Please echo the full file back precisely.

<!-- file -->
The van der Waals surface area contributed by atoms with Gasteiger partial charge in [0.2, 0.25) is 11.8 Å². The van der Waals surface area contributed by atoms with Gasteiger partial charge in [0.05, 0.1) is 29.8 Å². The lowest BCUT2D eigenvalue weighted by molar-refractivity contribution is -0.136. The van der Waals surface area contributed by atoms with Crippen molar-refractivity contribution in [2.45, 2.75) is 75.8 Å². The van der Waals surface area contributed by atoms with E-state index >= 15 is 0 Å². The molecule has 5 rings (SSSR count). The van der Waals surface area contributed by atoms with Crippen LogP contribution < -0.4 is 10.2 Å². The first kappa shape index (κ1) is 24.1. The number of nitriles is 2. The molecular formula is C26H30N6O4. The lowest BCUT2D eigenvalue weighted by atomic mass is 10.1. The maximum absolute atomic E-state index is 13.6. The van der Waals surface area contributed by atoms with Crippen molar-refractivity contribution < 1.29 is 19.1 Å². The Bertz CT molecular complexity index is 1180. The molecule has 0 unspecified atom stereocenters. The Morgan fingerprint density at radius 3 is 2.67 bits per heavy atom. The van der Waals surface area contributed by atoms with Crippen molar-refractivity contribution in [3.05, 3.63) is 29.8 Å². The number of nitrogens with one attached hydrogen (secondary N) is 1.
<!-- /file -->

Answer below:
The van der Waals surface area contributed by atoms with Gasteiger partial charge in [0.2, 0.25) is 11.8 Å². The van der Waals surface area contributed by atoms with Gasteiger partial charge in [0.05, 0.1) is 29.8 Å². The lowest BCUT2D eigenvalue weighted by molar-refractivity contribution is -0.136. The van der Waals surface area contributed by atoms with Crippen molar-refractivity contribution in [2.45, 2.75) is 75.8 Å². The van der Waals surface area contributed by atoms with E-state index >= 15 is 0 Å². The molecule has 5 rings (SSSR count). The van der Waals surface area contributed by atoms with Crippen LogP contribution < -0.4 is 10.2 Å². The first kappa shape index (κ1) is 24.1. The number of nitriles is 2. The molecular formula is C26H30N6O4. The lowest BCUT2D eigenvalue weighted by atomic mass is 10.1. The maximum absolute atomic E-state index is 13.6. The van der Waals surface area contributed by atoms with Crippen molar-refractivity contribution < 1.29 is 19.1 Å². The Bertz CT molecular complexity index is 1180. The molecule has 0 unspecified atom stereocenters. The Morgan fingerprint density at radius 3 is 2.67 bits per heavy atom. The van der Waals surface area contributed by atoms with Crippen molar-refractivity contribution in [3.05, 3.63) is 29.8 Å². The number of nitrogens with one attached hydrogen (secondary N) is 1.